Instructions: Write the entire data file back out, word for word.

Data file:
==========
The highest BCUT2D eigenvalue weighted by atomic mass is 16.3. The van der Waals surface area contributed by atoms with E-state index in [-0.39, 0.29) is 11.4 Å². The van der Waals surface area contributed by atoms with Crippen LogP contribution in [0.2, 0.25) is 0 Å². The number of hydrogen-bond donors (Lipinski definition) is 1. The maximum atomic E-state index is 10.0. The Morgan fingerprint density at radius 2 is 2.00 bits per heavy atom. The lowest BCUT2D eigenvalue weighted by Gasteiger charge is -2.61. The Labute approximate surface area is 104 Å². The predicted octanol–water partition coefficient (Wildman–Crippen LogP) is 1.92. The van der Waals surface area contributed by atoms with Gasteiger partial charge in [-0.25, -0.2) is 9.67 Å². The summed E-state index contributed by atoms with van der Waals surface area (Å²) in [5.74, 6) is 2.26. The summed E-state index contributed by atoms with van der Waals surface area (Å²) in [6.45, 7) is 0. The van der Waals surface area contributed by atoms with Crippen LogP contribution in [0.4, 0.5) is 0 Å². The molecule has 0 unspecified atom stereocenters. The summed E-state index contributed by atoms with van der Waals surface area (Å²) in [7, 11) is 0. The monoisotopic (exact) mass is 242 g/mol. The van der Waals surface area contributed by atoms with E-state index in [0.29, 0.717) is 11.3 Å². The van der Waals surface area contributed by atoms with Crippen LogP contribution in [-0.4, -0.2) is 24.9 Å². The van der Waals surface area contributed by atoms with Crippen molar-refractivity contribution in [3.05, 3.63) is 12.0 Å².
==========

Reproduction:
The highest BCUT2D eigenvalue weighted by atomic mass is 16.3. The van der Waals surface area contributed by atoms with E-state index in [-0.39, 0.29) is 11.4 Å². The van der Waals surface area contributed by atoms with Crippen LogP contribution in [0.2, 0.25) is 0 Å². The number of hydrogen-bond donors (Lipinski definition) is 1. The maximum atomic E-state index is 10.0. The Morgan fingerprint density at radius 2 is 2.00 bits per heavy atom. The lowest BCUT2D eigenvalue weighted by Gasteiger charge is -2.61. The Labute approximate surface area is 104 Å². The predicted octanol–water partition coefficient (Wildman–Crippen LogP) is 1.92. The van der Waals surface area contributed by atoms with Gasteiger partial charge in [-0.25, -0.2) is 9.67 Å². The summed E-state index contributed by atoms with van der Waals surface area (Å²) in [5.74, 6) is 2.26. The summed E-state index contributed by atoms with van der Waals surface area (Å²) in [6.45, 7) is 0. The van der Waals surface area contributed by atoms with Crippen LogP contribution in [0.4, 0.5) is 0 Å². The molecule has 0 unspecified atom stereocenters. The summed E-state index contributed by atoms with van der Waals surface area (Å²) in [7, 11) is 0. The monoisotopic (exact) mass is 242 g/mol. The van der Waals surface area contributed by atoms with E-state index in [0.29, 0.717) is 11.3 Å². The van der Waals surface area contributed by atoms with Crippen LogP contribution in [-0.4, -0.2) is 24.9 Å². The van der Waals surface area contributed by atoms with Crippen molar-refractivity contribution in [3.05, 3.63) is 12.0 Å².